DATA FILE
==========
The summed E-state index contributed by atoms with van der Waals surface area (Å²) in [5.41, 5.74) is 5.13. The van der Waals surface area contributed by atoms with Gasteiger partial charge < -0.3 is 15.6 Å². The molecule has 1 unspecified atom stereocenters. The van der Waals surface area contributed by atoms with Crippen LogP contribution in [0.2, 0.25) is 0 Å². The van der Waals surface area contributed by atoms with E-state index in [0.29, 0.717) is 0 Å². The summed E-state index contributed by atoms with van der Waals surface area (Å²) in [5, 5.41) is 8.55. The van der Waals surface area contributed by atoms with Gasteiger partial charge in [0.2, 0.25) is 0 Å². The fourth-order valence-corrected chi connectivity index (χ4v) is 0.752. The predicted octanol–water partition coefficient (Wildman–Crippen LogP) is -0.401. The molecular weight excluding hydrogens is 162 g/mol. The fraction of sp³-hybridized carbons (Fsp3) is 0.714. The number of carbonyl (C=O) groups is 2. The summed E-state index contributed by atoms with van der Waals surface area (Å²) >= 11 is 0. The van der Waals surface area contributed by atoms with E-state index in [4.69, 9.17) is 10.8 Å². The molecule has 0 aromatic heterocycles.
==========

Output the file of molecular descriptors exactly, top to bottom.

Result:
The summed E-state index contributed by atoms with van der Waals surface area (Å²) in [5.41, 5.74) is 5.13. The van der Waals surface area contributed by atoms with Gasteiger partial charge < -0.3 is 15.6 Å². The molecule has 1 unspecified atom stereocenters. The van der Waals surface area contributed by atoms with Crippen LogP contribution in [0.2, 0.25) is 0 Å². The van der Waals surface area contributed by atoms with E-state index in [0.29, 0.717) is 0 Å². The summed E-state index contributed by atoms with van der Waals surface area (Å²) in [5, 5.41) is 8.55. The van der Waals surface area contributed by atoms with Gasteiger partial charge in [0.2, 0.25) is 0 Å². The fourth-order valence-corrected chi connectivity index (χ4v) is 0.752. The predicted octanol–water partition coefficient (Wildman–Crippen LogP) is -0.401. The molecular weight excluding hydrogens is 162 g/mol. The fraction of sp³-hybridized carbons (Fsp3) is 0.714. The number of carbonyl (C=O) groups is 2. The summed E-state index contributed by atoms with van der Waals surface area (Å²) >= 11 is 0. The van der Waals surface area contributed by atoms with E-state index in [4.69, 9.17) is 10.8 Å². The molecule has 0 aromatic heterocycles.